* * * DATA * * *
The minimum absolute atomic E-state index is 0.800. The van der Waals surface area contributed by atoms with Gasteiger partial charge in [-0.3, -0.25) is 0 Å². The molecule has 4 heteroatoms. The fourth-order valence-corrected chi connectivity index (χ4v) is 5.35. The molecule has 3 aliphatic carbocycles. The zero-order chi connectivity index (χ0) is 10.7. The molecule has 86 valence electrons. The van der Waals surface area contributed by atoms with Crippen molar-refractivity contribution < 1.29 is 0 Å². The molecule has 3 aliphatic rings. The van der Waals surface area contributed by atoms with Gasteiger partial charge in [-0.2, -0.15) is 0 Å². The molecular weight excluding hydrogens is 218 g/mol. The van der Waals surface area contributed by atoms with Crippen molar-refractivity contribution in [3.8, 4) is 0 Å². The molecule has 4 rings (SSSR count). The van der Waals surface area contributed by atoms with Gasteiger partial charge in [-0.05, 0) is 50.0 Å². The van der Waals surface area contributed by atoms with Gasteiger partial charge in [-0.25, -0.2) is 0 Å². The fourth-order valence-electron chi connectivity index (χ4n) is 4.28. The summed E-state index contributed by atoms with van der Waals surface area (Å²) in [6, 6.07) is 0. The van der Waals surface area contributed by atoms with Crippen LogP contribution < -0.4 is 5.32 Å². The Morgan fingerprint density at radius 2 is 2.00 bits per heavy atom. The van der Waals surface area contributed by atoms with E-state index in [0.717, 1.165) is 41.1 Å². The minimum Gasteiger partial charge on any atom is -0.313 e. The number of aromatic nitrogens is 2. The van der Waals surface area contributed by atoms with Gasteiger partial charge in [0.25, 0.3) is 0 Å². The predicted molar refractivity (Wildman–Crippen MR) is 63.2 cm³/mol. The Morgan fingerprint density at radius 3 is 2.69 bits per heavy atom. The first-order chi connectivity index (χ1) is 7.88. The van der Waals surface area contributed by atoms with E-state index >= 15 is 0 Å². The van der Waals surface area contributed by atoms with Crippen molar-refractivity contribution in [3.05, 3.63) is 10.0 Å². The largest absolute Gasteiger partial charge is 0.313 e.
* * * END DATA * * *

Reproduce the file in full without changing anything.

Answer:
The minimum absolute atomic E-state index is 0.800. The van der Waals surface area contributed by atoms with Gasteiger partial charge in [-0.3, -0.25) is 0 Å². The molecule has 4 heteroatoms. The fourth-order valence-corrected chi connectivity index (χ4v) is 5.35. The molecule has 3 aliphatic carbocycles. The zero-order chi connectivity index (χ0) is 10.7. The molecule has 86 valence electrons. The van der Waals surface area contributed by atoms with Crippen molar-refractivity contribution < 1.29 is 0 Å². The molecule has 3 aliphatic rings. The van der Waals surface area contributed by atoms with Gasteiger partial charge in [-0.2, -0.15) is 0 Å². The molecular weight excluding hydrogens is 218 g/mol. The van der Waals surface area contributed by atoms with Crippen molar-refractivity contribution in [3.8, 4) is 0 Å². The molecule has 4 rings (SSSR count). The van der Waals surface area contributed by atoms with Gasteiger partial charge in [-0.05, 0) is 50.0 Å². The van der Waals surface area contributed by atoms with Gasteiger partial charge in [-0.25, -0.2) is 0 Å². The fourth-order valence-electron chi connectivity index (χ4n) is 4.28. The summed E-state index contributed by atoms with van der Waals surface area (Å²) in [6, 6.07) is 0. The van der Waals surface area contributed by atoms with Crippen LogP contribution < -0.4 is 5.32 Å². The Morgan fingerprint density at radius 2 is 2.00 bits per heavy atom. The van der Waals surface area contributed by atoms with E-state index in [0.717, 1.165) is 41.1 Å². The minimum Gasteiger partial charge on any atom is -0.313 e. The number of aromatic nitrogens is 2. The van der Waals surface area contributed by atoms with Gasteiger partial charge in [0.25, 0.3) is 0 Å². The predicted molar refractivity (Wildman–Crippen MR) is 63.2 cm³/mol. The Morgan fingerprint density at radius 3 is 2.69 bits per heavy atom. The first-order chi connectivity index (χ1) is 7.88. The van der Waals surface area contributed by atoms with E-state index >= 15 is 0 Å². The van der Waals surface area contributed by atoms with Crippen molar-refractivity contribution in [3.05, 3.63) is 10.0 Å². The largest absolute Gasteiger partial charge is 0.313 e.